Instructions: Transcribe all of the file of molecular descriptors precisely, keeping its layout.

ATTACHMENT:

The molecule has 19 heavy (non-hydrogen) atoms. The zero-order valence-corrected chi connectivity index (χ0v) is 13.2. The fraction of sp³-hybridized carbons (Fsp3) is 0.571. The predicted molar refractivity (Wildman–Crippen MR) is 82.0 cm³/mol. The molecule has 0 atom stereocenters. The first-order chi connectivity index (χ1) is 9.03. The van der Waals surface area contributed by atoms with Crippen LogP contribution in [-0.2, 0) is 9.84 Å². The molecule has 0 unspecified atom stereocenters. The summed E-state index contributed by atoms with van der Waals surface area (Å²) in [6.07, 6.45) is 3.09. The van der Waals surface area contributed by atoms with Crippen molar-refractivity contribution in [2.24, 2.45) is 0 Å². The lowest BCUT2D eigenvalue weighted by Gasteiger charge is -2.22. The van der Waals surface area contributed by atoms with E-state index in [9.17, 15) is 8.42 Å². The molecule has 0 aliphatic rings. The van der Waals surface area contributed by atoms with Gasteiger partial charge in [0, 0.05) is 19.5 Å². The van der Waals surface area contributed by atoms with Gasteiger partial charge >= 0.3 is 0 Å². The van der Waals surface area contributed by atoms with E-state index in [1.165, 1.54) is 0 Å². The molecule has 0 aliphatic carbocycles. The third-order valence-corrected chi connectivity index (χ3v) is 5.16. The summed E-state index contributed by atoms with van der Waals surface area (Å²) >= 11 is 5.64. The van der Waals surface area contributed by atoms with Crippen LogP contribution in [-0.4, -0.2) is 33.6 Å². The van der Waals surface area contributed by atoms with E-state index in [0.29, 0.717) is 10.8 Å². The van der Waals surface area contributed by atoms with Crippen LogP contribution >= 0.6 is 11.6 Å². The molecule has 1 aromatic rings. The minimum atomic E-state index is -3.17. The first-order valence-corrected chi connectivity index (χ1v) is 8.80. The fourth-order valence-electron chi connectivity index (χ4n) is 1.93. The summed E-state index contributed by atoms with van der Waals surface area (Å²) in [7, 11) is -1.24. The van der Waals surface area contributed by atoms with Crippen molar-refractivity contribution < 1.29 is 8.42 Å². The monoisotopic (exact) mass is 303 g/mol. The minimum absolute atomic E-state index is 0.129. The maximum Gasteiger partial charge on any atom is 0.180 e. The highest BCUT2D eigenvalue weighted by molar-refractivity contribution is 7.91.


The molecule has 19 heavy (non-hydrogen) atoms. The zero-order valence-corrected chi connectivity index (χ0v) is 13.2. The fraction of sp³-hybridized carbons (Fsp3) is 0.571. The predicted molar refractivity (Wildman–Crippen MR) is 82.0 cm³/mol. The molecule has 0 atom stereocenters. The first-order chi connectivity index (χ1) is 9.03. The van der Waals surface area contributed by atoms with Crippen LogP contribution in [-0.2, 0) is 9.84 Å². The molecule has 0 unspecified atom stereocenters. The summed E-state index contributed by atoms with van der Waals surface area (Å²) in [6.07, 6.45) is 3.09. The van der Waals surface area contributed by atoms with Crippen molar-refractivity contribution in [2.24, 2.45) is 0 Å². The lowest BCUT2D eigenvalue weighted by Gasteiger charge is -2.22. The van der Waals surface area contributed by atoms with E-state index in [9.17, 15) is 8.42 Å². The molecule has 0 aliphatic rings. The van der Waals surface area contributed by atoms with Gasteiger partial charge in [0, 0.05) is 19.5 Å². The van der Waals surface area contributed by atoms with Gasteiger partial charge >= 0.3 is 0 Å². The van der Waals surface area contributed by atoms with E-state index in [1.165, 1.54) is 0 Å². The molecule has 0 aliphatic carbocycles. The third-order valence-corrected chi connectivity index (χ3v) is 5.16. The summed E-state index contributed by atoms with van der Waals surface area (Å²) >= 11 is 5.64. The van der Waals surface area contributed by atoms with Crippen LogP contribution in [-0.4, -0.2) is 33.6 Å². The van der Waals surface area contributed by atoms with E-state index in [0.29, 0.717) is 10.8 Å². The van der Waals surface area contributed by atoms with Crippen LogP contribution >= 0.6 is 11.6 Å². The molecule has 1 aromatic rings. The minimum atomic E-state index is -3.17. The first-order valence-corrected chi connectivity index (χ1v) is 8.80. The fourth-order valence-electron chi connectivity index (χ4n) is 1.93. The summed E-state index contributed by atoms with van der Waals surface area (Å²) in [7, 11) is -1.24. The van der Waals surface area contributed by atoms with Crippen molar-refractivity contribution < 1.29 is 8.42 Å². The monoisotopic (exact) mass is 303 g/mol. The minimum absolute atomic E-state index is 0.129. The maximum Gasteiger partial charge on any atom is 0.180 e. The highest BCUT2D eigenvalue weighted by molar-refractivity contribution is 7.91.